Writing Across Gender

Course No. LLC 424  Credits: 3.0
Faculty Sarah Minor
Prerequisite(s) Writing + Inquiry I: Basic Composition + Contemporary Ideas | Writing + Inquiry I: Basic Composition + Contemporary Ideas | Writing + Inquiry II: Research + Intellectual Traditions | Writing + Inquiry II: Research + Intellectual Traditions

This course is designed to outline the contributions of women and non-binary authors to the origins and development of literature from antiquity to the present time. It will focus on the role of gender performance and visibility in literary space and explore questions like “What was ‘women’s writing’ in the 19th century? What is “trans writing” today? It will inquire into the areas of race and social class as they are directly relevant to (or feature as tropes within) the literature comprising our reading list. It also introduces some of the basic theoretical questions that trans and feminist scholarship has raised in connection with gender and writing. Through selected readings, research, and critical discussion, members of this class will become familiar with contemporary literature that thinks about and performs gender, its social/historical contexts, and some of the critical approaches through which it has been considered. Creative Writing Concentration course. Prerequisites: LLC 101 and LLC 102. Formerly Womans' Words.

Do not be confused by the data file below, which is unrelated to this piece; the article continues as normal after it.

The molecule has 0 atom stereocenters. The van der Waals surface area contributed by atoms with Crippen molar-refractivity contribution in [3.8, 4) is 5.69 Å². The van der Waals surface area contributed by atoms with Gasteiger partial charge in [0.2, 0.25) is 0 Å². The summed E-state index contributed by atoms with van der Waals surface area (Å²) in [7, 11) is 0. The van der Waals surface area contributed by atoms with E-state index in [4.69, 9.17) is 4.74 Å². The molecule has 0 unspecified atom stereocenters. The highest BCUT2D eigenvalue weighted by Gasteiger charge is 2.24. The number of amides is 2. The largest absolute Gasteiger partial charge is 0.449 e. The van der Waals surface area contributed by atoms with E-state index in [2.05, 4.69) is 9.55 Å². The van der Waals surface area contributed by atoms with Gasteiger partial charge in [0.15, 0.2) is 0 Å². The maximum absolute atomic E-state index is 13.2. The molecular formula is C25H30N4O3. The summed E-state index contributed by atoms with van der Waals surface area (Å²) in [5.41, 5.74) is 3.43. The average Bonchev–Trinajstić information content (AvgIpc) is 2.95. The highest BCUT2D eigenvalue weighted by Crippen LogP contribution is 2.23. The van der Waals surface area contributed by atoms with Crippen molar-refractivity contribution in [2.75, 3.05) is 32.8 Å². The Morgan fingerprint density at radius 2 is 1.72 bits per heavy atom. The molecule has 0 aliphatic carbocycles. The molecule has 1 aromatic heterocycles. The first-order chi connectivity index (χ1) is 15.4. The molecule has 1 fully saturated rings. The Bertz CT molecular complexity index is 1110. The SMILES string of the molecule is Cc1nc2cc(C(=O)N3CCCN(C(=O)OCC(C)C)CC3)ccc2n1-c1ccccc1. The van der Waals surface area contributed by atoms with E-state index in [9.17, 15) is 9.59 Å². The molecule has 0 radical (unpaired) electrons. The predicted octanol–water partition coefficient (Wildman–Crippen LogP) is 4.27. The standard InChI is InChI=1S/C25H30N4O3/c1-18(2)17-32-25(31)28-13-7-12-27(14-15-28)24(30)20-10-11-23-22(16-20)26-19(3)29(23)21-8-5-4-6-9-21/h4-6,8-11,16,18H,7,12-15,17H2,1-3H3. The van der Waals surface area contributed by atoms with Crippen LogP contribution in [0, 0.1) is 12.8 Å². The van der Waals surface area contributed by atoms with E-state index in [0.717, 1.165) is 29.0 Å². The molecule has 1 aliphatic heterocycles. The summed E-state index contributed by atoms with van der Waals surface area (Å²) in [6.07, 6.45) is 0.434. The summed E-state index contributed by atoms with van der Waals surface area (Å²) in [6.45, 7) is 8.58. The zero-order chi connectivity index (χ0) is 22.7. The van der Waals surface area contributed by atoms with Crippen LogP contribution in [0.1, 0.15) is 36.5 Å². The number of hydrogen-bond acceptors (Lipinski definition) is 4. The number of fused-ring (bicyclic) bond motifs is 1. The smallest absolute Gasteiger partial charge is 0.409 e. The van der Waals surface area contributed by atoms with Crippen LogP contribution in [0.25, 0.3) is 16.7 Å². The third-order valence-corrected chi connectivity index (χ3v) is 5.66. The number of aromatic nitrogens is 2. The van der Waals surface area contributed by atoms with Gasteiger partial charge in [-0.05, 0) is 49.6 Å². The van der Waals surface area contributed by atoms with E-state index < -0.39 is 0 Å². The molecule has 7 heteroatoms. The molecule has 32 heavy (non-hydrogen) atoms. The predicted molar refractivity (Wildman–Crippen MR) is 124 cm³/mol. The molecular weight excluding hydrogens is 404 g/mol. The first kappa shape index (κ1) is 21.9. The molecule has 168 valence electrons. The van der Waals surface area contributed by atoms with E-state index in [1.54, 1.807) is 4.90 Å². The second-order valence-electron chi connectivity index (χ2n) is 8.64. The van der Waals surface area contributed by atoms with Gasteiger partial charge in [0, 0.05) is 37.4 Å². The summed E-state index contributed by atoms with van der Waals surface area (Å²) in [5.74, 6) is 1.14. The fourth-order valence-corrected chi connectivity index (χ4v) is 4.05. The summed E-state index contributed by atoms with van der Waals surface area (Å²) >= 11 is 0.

Culture, Conflict, and Syncretism

Course No. LLC 441  Credits: 3.0